WALK THROUGH The Shops at South Town near Salt Lake City, Utah, and you’ll find toddlers, millennials and senior citizens taking a break from shopping at digital screens throughout the center. Young and old alike interact with the touch screens, enjoying games, live feeds and art, gathering together in open spaces that encourage connection and social interaction.
In 2015, property owner Pacific Retail Capital Partners decided to undertake a renovation project to encourage shoppers to spend more time and, consequently, more dollars, at The Shops at South Town. The company has used technology to turn a traditional retail center into a vibrant community hub. The 1.3 million-square-foot shopping center’s multimillion-dollar renovation included a distinctive digital sensory experience — the first of its kind in the state — that has driven additional traffic to its restaurant and retail tenants.
In this ever-changing retail world, digital, mobile and physical shopping experiences need to work in sync. People’s social lives now take place in both the physical and digital worlds. Building environments that use technology to embrace both of these worlds are the key to the future of shopping center experiences. Combining need-based offerings with interactive, customized, personalized and social experiences appeals to both sides of the customer coin.
Highlights of the new digital sensory experience at The Shops at South Town include the following:
A ShareRails O2O (online-to-offline) software application that transforms center retailers’ inventory data into digital content, which makes it possible for shoppers to find products for sale at the center in their online searches on Google and other search engines. This enables the center’s brick-and-mortar retailers to compete with online giants.
Six digital directories feature touch screen technology, real-time deals from guests’ favorite stores, social interaction, live streaming, beacon technology, selfie photo capabilities and mobile app functionality.
A 13-foot by six-foot, ultra-high resolution interactive play wall offers unique gaming options that include a custom-developed emoji game created by Pacific Retail and Quince Imaging Inc. with input from Generation Z, those born roughly between 1995 and 2014.
A massive multimedia wall displays movies, sporting events, livestreams, digital art and other entertainment options. The multimedia wall also displays, in near real time, answers to text inquiries received from shoppers.
The displays and seamless online to in-person shopping experience were an instant hit with guests. The technology blends seamlessly into the center’s modern architecture and design, and is presented in ways that are intuitive to users, so customers aren’t overwhelmed.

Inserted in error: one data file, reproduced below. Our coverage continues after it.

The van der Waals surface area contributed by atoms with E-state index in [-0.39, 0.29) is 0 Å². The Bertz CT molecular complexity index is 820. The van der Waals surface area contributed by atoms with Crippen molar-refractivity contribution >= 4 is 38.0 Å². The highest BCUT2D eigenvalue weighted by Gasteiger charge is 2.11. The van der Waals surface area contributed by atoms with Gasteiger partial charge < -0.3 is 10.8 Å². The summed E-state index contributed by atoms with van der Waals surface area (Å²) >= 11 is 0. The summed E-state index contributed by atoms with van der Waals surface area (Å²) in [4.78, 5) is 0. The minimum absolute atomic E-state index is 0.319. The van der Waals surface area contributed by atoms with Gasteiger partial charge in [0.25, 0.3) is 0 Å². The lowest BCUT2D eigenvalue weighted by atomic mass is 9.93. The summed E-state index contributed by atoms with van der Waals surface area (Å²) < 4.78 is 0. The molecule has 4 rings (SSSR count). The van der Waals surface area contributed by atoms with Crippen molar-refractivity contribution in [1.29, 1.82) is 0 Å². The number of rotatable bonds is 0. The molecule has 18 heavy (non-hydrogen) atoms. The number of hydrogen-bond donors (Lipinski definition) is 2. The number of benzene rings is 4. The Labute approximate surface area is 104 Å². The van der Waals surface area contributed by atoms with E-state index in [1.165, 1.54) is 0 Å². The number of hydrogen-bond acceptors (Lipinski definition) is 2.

Skeptics may wonder if too much technology might detract from the ultimate goal of store sales. From a business perspective, research continues to indicate that time spent in a shopping center correlates directly with dollars spent. But there’s another important component to this equation: retention. The more Pacific Retail can retain loyal patrons and encourage them to bring others, of all ages, to build memories with them, the more successful the center and its tenants will be. This, in turn, creates more value for the asset.
As The Shops at South Town moves into a second phase of redevelopment with the opening of additional digital entertainment options such as Round 1 Bowling & Amusement, the positive experience gained by offering customers exclusive, technologically savvy experiences proves that digital integration will continue to grow.
Utah was the test market for this innovative digital sensory experience. Pacific Retail will confidently launch similar digital enhancements at additional shopping centers across the nation, beginning with Eastridge Center in San Jose, California, at the end of 2017. The rebirth of brick-and-mortar retail will continue as developers, retailers and cities recognize the importance of creating timeless and enduring shopping experiences. People want to engage, feel a sense of community and be proud of their local shopping destinations.
Retailers also need to listen to their guests when it comes to deciphering which technological innovations are best for a particular shopping center. As a national developer, Pacific Retail Capital Partners plans to customize the technology offerings it chooses for other communities and markets.
Retail centers will likely continue to experience a hybrid approach to store design, footprint efficiency and online integration. Developers, property owners and retailers all must focus on making it easier for shoppers to buy through an omnichannel experience that integrates the entire search and purchase process, from smartphone to laptop to store — or any other combination — so that customers can leave a shopping center with the best-selling items, have other items shipped directly to their homes and/or easily return goods. This is the future of shopping.